Monday, August 29, 2011

Less than a week left till Fourth Street!

As the Fourth Street Festival on Labor Day approaches my days are jam packed. I’m moving art pieces toward completion and stomping out the organizational fires that inevitably arise as the show nears. In the world of art composition, I still have bikes on my mind. Last week it was the “Meet me by the Willow” piece, and that got me thinking about bicycle wheels. I needed some materials, so I took my family to the ‘Junk in the Trunk' community yard sale at Bryan Park. There I found some useful bangles that immediately became bicycle rims. To make wheels of different sizes I used wire I brought home from Grandpa’s pole barn (thanks again, Grandpa!). Wheels of all sizes ended up floating over the B-line trail in my mind, so the background of my latest weaving ended up forming a meandering trail using recycled yarns. I like the idea of the wheels of bikes, unlike cars, treading lightly over the path without leaving a strong impact on the world. All the elements came together in a piece I’m calling “Biking the B-line.” As I finished the piece I couldn’t help thinking that the design would make a really cool T-shirt. That got the ball rolling on a whole new project that I really don’t have the time for right now - but of course I started anyway! I asked my photographer Tom Bertolacini take pictures of all my latest weavings, including the B-line piece. I dropped the image file into Photoshop, played with the filters a little and added some graphics, and out popped a nice T-shirt design. I contacted my friend Janis, a freelancer for a local printing company, X-Printware, who is my contact for printing the T-shirts for the Fourth Street Festival. To make a long story short, I’m on track to make a first run of kiwi-colored T-shirts that I think will appeal to the Bloomington audience on many levels. It’s got art, biking, local design and printing, and it commemorates the opening of the B-line trail. Because the T-shirt is a reproduction of my art I feel justified in selling them at my booth, plus I’ll try to stock them at a few stores in town. I’m really excited about this new art and business venture.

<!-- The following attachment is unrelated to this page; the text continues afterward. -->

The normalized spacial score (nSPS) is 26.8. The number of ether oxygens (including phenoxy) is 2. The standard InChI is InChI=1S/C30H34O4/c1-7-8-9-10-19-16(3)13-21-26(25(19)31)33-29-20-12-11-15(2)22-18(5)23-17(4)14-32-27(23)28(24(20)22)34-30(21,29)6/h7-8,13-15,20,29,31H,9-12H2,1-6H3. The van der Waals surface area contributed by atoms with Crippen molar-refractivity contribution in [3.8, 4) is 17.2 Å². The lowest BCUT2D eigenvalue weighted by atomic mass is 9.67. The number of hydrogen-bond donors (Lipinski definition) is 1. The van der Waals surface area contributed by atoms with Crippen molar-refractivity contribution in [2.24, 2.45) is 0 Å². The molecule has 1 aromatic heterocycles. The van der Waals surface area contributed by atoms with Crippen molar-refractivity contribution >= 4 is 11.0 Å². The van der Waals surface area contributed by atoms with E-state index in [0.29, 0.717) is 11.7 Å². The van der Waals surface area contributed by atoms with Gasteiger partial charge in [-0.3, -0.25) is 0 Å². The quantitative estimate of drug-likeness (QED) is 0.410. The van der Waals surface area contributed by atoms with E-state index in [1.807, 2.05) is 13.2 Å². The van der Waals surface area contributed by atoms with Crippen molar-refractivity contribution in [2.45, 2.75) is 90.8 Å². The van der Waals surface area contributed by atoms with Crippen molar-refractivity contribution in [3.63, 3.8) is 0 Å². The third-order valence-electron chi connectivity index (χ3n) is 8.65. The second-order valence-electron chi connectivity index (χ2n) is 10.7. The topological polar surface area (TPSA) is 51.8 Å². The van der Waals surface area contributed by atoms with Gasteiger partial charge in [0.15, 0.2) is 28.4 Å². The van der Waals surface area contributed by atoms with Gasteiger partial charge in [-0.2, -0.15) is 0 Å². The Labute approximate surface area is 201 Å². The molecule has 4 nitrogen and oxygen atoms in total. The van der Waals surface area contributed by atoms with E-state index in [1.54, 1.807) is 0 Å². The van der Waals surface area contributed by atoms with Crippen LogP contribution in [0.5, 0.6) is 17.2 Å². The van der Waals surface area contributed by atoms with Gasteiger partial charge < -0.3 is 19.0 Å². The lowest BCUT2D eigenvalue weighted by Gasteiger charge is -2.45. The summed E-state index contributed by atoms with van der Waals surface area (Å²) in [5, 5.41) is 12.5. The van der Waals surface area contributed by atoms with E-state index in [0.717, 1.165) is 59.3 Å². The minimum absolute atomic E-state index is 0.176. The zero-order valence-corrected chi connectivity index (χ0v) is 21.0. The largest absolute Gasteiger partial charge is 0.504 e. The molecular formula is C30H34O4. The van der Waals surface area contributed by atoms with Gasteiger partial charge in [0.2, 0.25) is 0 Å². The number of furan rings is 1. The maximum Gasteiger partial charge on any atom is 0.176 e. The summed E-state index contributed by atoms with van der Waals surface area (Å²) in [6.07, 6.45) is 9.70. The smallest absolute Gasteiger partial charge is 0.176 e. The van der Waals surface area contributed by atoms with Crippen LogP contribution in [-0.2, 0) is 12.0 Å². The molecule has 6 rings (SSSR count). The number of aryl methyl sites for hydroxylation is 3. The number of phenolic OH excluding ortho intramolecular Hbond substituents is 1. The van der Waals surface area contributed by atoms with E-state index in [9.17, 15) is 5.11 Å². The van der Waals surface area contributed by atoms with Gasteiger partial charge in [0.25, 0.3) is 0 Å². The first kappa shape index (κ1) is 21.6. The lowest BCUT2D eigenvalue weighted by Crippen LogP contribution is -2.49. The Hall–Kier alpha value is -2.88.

The whole concept of the importance of bikes as a viable transportation alternative in town is big on my brain too. Of course that means I want to make another bike piece. This time I’ll make a bike floating on top of rusted car parts in the soil. I already have a good collection of rusty car scraps from my family trip to Michigan, as well as from a trip with the boys to the local junkyard and of course, I have PLENTY of rust coloured yarn! I’m really hoping the piece comes together by Fourth Street. I’m well on my way, so as long as nothing dramatic pops up that concerns running the show I think I’ll make it. You’ll just have to stop by my booth to see all my latest art - and pick up a T-shirt!

In between art there’s still a ton going on. I put down my needle felting long enough to watch my boys test for their brown belts in Taekwondo on Friday evening. They had a great test along with a bunch of excellent, more senior students. Friday was Tommie’s birthday, too, although we couldn’t celebrate much beyond ice cream after the test. We had flatbread for a birthday dinner Saturday, which followed an absolutely glorious afternoon at the Binford school field. The boys, along with friends Claire and Lara, spent several hours chasing, catching and ultimately releasing butterflies. They caught all the buckeyes they could ever want, plus a few monarchs, swallowtails and a few other species. I needle felted and supplied the water and snacks in between screeches and sprints after butterflies. I also was the beast of burden for the nets and soft cloth containment devices. We passed an older gentleman on the way home who smiled knowingly at me. I told him the pack mule always travels in the back of the caravan. I came home to a delightful dinner with a nice bottle of wine—how could I better spend a Saturday afternoon. Today, both boys team-celebrated summer birthdays by having friends for a movie with kettle corn from the farmer’s market. I had a couple of quiet hours while they watched Pirates of the Caribbean, then I dished out cake and ice cream to wind them back up. They were too full for dinner so they traveled to Bryan Park to play some soccer. That meant a little more evening weaving time for me. I’m telling you, my days are just packed!